If you or someone you care about has been diagnosed with hemifacial spasm, one of your main questions is likely, “What causes hemifacial spasm?”
Once you understand the causes and symptoms associated with this condition, you can begin to consider your treatment options.
What is hemifacial spasm?
Hemifacial spasm is a neurological disorder in which one side of the face experiences a twitch or spasms. They can start out subtly, and usually originate around the eye. Unlike the occasional “nervous tic” some individuals experience when under stress (often referred to as a “tic in the eye”), the spasms become more frequent and pronounced and can begin to affect other parts of the face.
Both men and women can develop hemifacial spasm, however, the largest number of sufferers are women. In fact, three women for every man develop this condition. The reason for this disparity in the number is unclear. It has also been found to be more prominent in those of Asian descent.
Hemifacial spasm causes
What causes hemifacial spasm? There are a few reasons hemifacial spasm may occur. Facial nerve compression from a blood vessel is the most common; less likely are multiple sclerosis, vascular malformation, benign tumor compression or facial nerve injuries are the most likely causes.
Vascular compression of the nerve
At the point where your facial nerve exits your brainstem, it must pass through a fairly small area shared with other structures such as blood vessels. The most commonly seen cause of hemifacial spasm is due to the nerve being compressed by an adjacent blood vessel, such as a small artery.
Each time your heart beats, it places pressure on the nerve, causing it to misfire and create the spasms.
Multiple sclerosis (also called MS), is an autoimmune disease in which the body mistakenly interprets the outer coverings of the nerves as a foreign substance. The immune system attacks the nerve sheath, eating away at it. This exposes the delicate nerve within, creating unwanted symptoms, including those such as hemifacial spasm.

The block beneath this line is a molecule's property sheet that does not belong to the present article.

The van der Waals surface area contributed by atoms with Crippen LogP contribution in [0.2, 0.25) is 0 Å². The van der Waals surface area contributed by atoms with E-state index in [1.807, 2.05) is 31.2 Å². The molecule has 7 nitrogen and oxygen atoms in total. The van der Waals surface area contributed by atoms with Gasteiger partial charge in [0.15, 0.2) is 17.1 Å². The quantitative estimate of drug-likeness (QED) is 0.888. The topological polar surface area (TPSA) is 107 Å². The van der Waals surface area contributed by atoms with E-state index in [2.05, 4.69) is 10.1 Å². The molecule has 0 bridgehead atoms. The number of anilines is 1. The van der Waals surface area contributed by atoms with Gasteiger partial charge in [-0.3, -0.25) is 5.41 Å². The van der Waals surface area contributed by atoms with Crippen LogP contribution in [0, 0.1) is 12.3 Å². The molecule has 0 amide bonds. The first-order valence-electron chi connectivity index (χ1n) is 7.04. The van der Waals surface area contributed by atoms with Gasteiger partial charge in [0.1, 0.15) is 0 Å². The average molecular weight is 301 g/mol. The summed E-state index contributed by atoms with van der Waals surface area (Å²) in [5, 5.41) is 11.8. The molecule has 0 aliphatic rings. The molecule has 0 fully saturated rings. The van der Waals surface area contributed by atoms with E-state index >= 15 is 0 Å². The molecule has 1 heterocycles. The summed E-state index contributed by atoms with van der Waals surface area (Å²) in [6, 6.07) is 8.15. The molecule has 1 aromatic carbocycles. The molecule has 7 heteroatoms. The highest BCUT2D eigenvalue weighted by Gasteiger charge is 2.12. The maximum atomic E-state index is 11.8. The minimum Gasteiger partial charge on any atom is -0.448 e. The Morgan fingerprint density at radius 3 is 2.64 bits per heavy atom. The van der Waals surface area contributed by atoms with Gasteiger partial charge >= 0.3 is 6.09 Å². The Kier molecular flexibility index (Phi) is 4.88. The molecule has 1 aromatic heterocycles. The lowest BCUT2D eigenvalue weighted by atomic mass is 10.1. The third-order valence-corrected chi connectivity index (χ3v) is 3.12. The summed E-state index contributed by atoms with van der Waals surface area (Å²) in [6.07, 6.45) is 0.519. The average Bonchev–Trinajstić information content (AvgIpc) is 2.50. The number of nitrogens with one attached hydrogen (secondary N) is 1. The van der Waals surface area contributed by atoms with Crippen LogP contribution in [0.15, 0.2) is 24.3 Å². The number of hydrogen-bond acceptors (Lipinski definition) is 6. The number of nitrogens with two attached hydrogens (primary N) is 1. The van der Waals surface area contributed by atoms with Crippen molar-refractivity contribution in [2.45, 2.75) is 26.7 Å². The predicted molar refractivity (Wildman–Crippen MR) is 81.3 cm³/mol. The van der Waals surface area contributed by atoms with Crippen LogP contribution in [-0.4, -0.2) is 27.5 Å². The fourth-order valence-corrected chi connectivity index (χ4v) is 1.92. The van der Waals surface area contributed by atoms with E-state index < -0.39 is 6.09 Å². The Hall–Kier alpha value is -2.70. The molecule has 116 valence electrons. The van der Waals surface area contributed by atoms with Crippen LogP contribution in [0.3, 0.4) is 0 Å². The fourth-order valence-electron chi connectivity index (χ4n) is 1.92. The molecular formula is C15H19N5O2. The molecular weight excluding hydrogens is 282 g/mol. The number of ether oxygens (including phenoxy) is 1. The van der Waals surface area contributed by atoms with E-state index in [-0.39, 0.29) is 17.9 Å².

Sometimes veins or arteries don’t develop correctly, causing them to take unusual paths throughout the body. In the case of hemifacial spasm, this malformation may occur around or next to a nerve, causing the same compression or even constriction of the facial nerve.
Compression from a benign lesion or tumor
Occasionally, the facial nerve may be compressed by a lesion or tumor growing on the nerve’s sheath. Occasionally, lesions may also occur. Either one of these can press against the nerve, causing it to malfunction and send erroneous impulses, resulting in spasms.
A nerve injury can lead to hemifacial spasm. There are a number of ways the facial nerve can become injured, but the most common is head or neck trauma that results in the nerve being pinched or stretched. Accidents or falls are some of the most common ways the nerves in your back, neck and head can become damaged.
How hemifacial spasm is diagnosed
The diagnosis and determination of what causes hemifacial spasm are often fairly straightforward. It is isolated to the facial nerve, giving your medical team a clear idea of where to first focus.
A large pool of testing options gives your doctor the ability to explore all possibilities. The presence of a persistent tic that has progressively worsened is the starting point. A preliminary diagnosis is typically made based on the symptoms, then additional testing is performed to try and pinpoint the cause.
Physical exam and history
A thorough medical history will be taken, including any injuries or diseases you’ve had in the past. It’s vital that you don’t leave anything out. Sometimes even the most seemingly inconsequential health event is a large part of the bigger picture.
If you’ve ever injured your head, neck or back, be sure your doctor is aware of this. Even old injuries can have unexpected consequences years after they’ve occurred.
Diagnostics such as CT scan (computerized tomography) and MRI (magnetic resonance imaging) help to rule out the possibility of a tumor or lesion causing the symptoms. They can also reveal whether or not the spasms may be the result of vascular compression or an injury to the nerve.
Your doctor may recommend using a contrast material injected intravenously to help highlight small details around your facial nerve.
In addition, conditions such as multiple sclerosis must be ruled out. Testing for MS can include an MRI to look for lesions on your brain and spinal cord. Blood tests are also performed to help rule out any other diseases or conditions that might be similar to the symptoms of multiple sclerosis.
If you suffer from MS, be sure your doctor is aware of this fact. It may play a large part in helping accurately diagnose the cause of your hemifacial spasm.
Regardless of the origin of your condition, hemifacial spasm is treatable.
Explore your options in the New Jersey and Tristate area when choosing a surgeon. With a good medical team behind you, you can rest assured that you’ll receive an accurate diagnosis and the best treatment available.